My Five #439

A Google-heavy My Five this week. Riding the SEO rollercoaster and announcements from Search Console and Google News. But also a very cool dog.

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Five things worth sharing from the last week or so, brought to you by a different member of the Browser Media team every Friday.

This week’s My Five is by Joe.

1. The Google Rollercoaster

If you have been involved with SEO for long enough, you will remember the days of the Google Dance.

Everyone was obsessed with rankings and the SEO community would be sent into a flat spin every time Google updated its algorithm and unleashed a storm of SERPs volatility. Some of those storms were very wild indeed and fortunes were made or lost almost overnight as the coveted top spots were shaken up. It was a rollercoaster ride.

The truth is that things are much more stable these days. Yes, there can be some dramatic movement but it is *usually* fairly predictable and most sudden drops are the result of some very unethical practices, so you are just getting what you deserve. Google does get things wrong and it can be excruciatingly painful, but you are normally safe if you focus on your users rather than obsessing about search engine rankings.

All that said, we could be in for an interesting ride over the next couple of months as Google has announced two core algorithm updates:

Only time will tell how impactful these updates will prove to be, but I sort of sense that they may be more of a shake up than normal. I will watch with interest but the usual advice about not descending into blind panic if you see drops in visibility may be truer for the current update, as that could be reversed in July. The same is, of course, true for the reverse – don’t start counting your chickens if you are seeing massive gains this week…

2. Diagnosing a drop in traffic

Following on from the above, what should you do if you experience a drop in traffic?

I really enjoyed reading this week. It is a really good read and definitely worth five minutes of your time as it gives you a blueprint for a methodical approach to identifying where the problems may lie.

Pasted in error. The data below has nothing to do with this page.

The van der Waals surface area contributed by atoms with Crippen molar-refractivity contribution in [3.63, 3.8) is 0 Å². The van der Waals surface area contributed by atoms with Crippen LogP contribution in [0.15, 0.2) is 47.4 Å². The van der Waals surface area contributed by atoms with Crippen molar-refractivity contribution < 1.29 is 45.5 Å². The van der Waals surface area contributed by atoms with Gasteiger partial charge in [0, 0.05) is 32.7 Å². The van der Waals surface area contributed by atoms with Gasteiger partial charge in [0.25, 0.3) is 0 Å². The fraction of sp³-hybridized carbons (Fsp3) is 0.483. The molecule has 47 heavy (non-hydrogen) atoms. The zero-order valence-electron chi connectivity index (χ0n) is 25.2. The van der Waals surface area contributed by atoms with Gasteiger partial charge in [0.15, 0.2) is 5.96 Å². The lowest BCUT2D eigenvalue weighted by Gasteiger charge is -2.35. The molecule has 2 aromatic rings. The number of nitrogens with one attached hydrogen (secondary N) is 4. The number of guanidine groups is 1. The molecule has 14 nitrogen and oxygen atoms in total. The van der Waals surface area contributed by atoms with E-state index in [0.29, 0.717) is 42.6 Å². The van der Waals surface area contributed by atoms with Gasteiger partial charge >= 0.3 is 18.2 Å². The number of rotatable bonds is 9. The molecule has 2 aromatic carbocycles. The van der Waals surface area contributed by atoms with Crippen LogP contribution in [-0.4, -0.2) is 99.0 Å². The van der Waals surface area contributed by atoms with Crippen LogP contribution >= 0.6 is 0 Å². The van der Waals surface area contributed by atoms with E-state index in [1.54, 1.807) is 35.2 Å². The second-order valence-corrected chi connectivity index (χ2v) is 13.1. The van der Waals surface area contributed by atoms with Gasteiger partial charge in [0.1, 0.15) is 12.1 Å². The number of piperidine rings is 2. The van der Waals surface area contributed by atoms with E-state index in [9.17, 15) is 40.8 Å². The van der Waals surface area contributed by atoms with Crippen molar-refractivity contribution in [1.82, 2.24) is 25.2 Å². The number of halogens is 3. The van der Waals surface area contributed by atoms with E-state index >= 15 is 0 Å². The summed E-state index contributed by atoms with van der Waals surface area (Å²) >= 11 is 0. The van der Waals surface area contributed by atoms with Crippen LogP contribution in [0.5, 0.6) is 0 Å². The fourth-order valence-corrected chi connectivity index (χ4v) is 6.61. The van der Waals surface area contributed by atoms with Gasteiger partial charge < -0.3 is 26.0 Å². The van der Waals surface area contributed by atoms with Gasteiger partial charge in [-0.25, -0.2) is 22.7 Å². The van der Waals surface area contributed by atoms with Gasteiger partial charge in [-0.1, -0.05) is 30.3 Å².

My only criticism of the article is that it does not consider non-digital reasons for changes in digital performance. This is especially timely as I noticed that things felt a little quieter (in digital activity across a number of sites) than normal in recent days. I believe that this is simply a reflection of the fact that the sun has finally made an appearance and people have, quite rightly, headed outside to enjoy it whilst it lasts.

If you have seen a drop in your web traffic over the past week, by all means run through the checks outlined in the Search Engine Watch post but do not panic as I would expect normal service to resume when the rubbish weather that has plagued so much of 2021 returns…

3. Google Search Console improves (again)

I wrote about improvements to Google Search Console back in April.

This week saw the announcement of further enhancements, which is great to see. The big addition is that you now have the option of matching and not matching regex filters. In other words, you now have negative matching options. This is good news as you could only previously filter on positive filters.

Regex can appear a little daunting but the announcement linked to above includes a mini guide on how to use regex to filter data and breaks it down into easily digestible chunks, so is worth reading.

4. How does Google News work?

Apologies for a Google-heavy MyFive this week but the search behemoth has been on a roll, with lots to talk about.

Included in this week’s news was a new post trying to be more transparent about Google News. Google has made great strides, over the years, in sharing more information about how it evaluates content and this is another example of the organisation explaining more about how site and article level factors are used to assess the quality of a particular news piece.

In an era of ‘fake news’ and differing policies around the world, it is interesting to see a little insight into the challenges that Google faces. e.g. some regions have very little press freedom and controversial news pieces may not actually cite the journalist’s name in order to protect them. Whilst not attributing content to an author may usually suggest a low quality article, Google will recognise possible cultural reasons why this may not actually be normal practice and therefore tweak its assessment for the article.

It is not a secret guide that explains how to rank well on Google News, but I applaud any steps at improving transparency and you should definitely be aware of the criteria that Google uses at both site and article level.

5. Complaining about the heat?

The British ability to complain about the weather never ceases to amaze me. Whilst enjoying a dog walk in the balmy evening sunshine this week, I commented on the glorious weather to a fellow dog walker who returned fire with a very miserable rejection of the fact that it was too hot.

You just can’t win.

Actually, you can – this dog is most definitely winning at life:

Have a great weekend!


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